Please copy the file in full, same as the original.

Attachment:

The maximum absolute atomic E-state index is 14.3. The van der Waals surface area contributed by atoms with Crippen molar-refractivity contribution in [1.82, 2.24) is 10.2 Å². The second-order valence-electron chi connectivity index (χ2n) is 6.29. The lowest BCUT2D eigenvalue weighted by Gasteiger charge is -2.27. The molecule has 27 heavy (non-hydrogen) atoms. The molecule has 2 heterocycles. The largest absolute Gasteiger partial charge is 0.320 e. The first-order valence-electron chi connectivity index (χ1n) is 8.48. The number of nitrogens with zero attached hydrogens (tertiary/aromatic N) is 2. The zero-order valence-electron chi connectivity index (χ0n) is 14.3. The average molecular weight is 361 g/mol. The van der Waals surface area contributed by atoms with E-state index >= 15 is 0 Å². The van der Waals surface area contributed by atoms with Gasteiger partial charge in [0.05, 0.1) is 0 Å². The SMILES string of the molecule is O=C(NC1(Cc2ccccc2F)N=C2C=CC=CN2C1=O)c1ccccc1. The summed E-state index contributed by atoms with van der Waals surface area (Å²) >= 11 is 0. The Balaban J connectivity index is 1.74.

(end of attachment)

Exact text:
The maximum absolute atomic E-state index is 14.3. The van der Waals surface area contributed by atoms with Crippen molar-refractivity contribution in [1.82, 2.24) is 10.2 Å². The second-order valence-electron chi connectivity index (χ2n) is 6.29. The lowest BCUT2D eigenvalue weighted by Gasteiger charge is -2.27. The molecule has 27 heavy (non-hydrogen) atoms. The molecule has 2 heterocycles. The largest absolute Gasteiger partial charge is 0.320 e. The first-order valence-electron chi connectivity index (χ1n) is 8.48. The number of nitrogens with zero attached hydrogens (tertiary/aromatic N) is 2. The zero-order valence-electron chi connectivity index (χ0n) is 14.3. The average molecular weight is 361 g/mol. The van der Waals surface area contributed by atoms with E-state index >= 15 is 0 Å². The van der Waals surface area contributed by atoms with Gasteiger partial charge in [0.05, 0.1) is 0 Å². The SMILES string of the molecule is O=C(NC1(Cc2ccccc2F)N=C2C=CC=CN2C1=O)c1ccccc1. The summed E-state index contributed by atoms with van der Waals surface area (Å²) >= 11 is 0. The Balaban J connectivity index is 1.74.